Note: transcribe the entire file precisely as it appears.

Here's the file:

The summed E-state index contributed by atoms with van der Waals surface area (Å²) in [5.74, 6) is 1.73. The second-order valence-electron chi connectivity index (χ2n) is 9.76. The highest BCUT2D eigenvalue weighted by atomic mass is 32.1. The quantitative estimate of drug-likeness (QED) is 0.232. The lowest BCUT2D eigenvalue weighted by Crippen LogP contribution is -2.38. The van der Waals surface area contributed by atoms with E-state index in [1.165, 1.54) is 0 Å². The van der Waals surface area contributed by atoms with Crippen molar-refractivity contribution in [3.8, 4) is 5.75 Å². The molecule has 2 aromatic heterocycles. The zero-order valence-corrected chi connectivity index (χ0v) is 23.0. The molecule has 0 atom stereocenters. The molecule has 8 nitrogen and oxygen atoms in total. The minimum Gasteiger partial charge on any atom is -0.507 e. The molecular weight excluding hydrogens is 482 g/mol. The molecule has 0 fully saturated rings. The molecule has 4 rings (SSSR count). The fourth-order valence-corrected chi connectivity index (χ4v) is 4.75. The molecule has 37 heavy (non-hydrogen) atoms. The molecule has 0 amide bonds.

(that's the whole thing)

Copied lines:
The summed E-state index contributed by atoms with van der Waals surface area (Å²) in [5.74, 6) is 1.73. The second-order valence-electron chi connectivity index (χ2n) is 9.76. The highest BCUT2D eigenvalue weighted by atomic mass is 32.1. The quantitative estimate of drug-likeness (QED) is 0.232. The lowest BCUT2D eigenvalue weighted by Crippen LogP contribution is -2.38. The van der Waals surface area contributed by atoms with E-state index in [1.165, 1.54) is 0 Å². The van der Waals surface area contributed by atoms with Crippen molar-refractivity contribution in [3.8, 4) is 5.75 Å². The molecule has 2 aromatic heterocycles. The zero-order valence-corrected chi connectivity index (χ0v) is 23.0. The molecule has 0 atom stereocenters. The molecule has 8 nitrogen and oxygen atoms in total. The minimum Gasteiger partial charge on any atom is -0.507 e. The molecular weight excluding hydrogens is 482 g/mol. The molecule has 0 fully saturated rings. The molecule has 4 rings (SSSR count). The fourth-order valence-corrected chi connectivity index (χ4v) is 4.75. The molecule has 37 heavy (non-hydrogen) atoms. The molecule has 0 amide bonds.